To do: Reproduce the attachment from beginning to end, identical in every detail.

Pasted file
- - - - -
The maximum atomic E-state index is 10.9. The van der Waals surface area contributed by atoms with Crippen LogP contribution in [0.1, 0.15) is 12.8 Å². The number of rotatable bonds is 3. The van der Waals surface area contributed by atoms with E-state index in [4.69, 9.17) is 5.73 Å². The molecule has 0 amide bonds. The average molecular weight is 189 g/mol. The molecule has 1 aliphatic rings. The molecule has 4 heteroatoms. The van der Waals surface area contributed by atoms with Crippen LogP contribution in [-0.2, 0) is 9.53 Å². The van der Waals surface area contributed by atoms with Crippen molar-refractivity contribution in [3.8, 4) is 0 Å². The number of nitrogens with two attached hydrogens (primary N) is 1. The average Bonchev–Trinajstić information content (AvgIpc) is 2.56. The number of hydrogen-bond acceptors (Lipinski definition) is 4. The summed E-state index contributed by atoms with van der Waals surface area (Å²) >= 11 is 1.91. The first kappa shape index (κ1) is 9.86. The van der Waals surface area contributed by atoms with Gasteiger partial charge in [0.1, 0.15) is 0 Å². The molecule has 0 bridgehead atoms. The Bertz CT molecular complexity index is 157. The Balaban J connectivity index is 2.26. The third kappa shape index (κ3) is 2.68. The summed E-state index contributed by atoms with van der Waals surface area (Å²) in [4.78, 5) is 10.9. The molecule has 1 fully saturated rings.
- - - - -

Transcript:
The maximum atomic E-state index is 10.9. The van der Waals surface area contributed by atoms with Crippen LogP contribution in [0.1, 0.15) is 12.8 Å². The number of rotatable bonds is 3. The van der Waals surface area contributed by atoms with E-state index in [4.69, 9.17) is 5.73 Å². The molecule has 0 amide bonds. The average molecular weight is 189 g/mol. The molecule has 1 aliphatic rings. The molecule has 4 heteroatoms. The van der Waals surface area contributed by atoms with Crippen LogP contribution in [-0.2, 0) is 9.53 Å². The van der Waals surface area contributed by atoms with Crippen molar-refractivity contribution in [3.8, 4) is 0 Å². The number of nitrogens with two attached hydrogens (primary N) is 1. The average Bonchev–Trinajstić information content (AvgIpc) is 2.56. The number of hydrogen-bond acceptors (Lipinski definition) is 4. The summed E-state index contributed by atoms with van der Waals surface area (Å²) >= 11 is 1.91. The first kappa shape index (κ1) is 9.86. The van der Waals surface area contributed by atoms with Gasteiger partial charge in [0.1, 0.15) is 0 Å². The molecule has 0 bridgehead atoms. The Bertz CT molecular complexity index is 157. The Balaban J connectivity index is 2.26. The third kappa shape index (κ3) is 2.68. The summed E-state index contributed by atoms with van der Waals surface area (Å²) in [4.78, 5) is 10.9. The molecule has 1 fully saturated rings.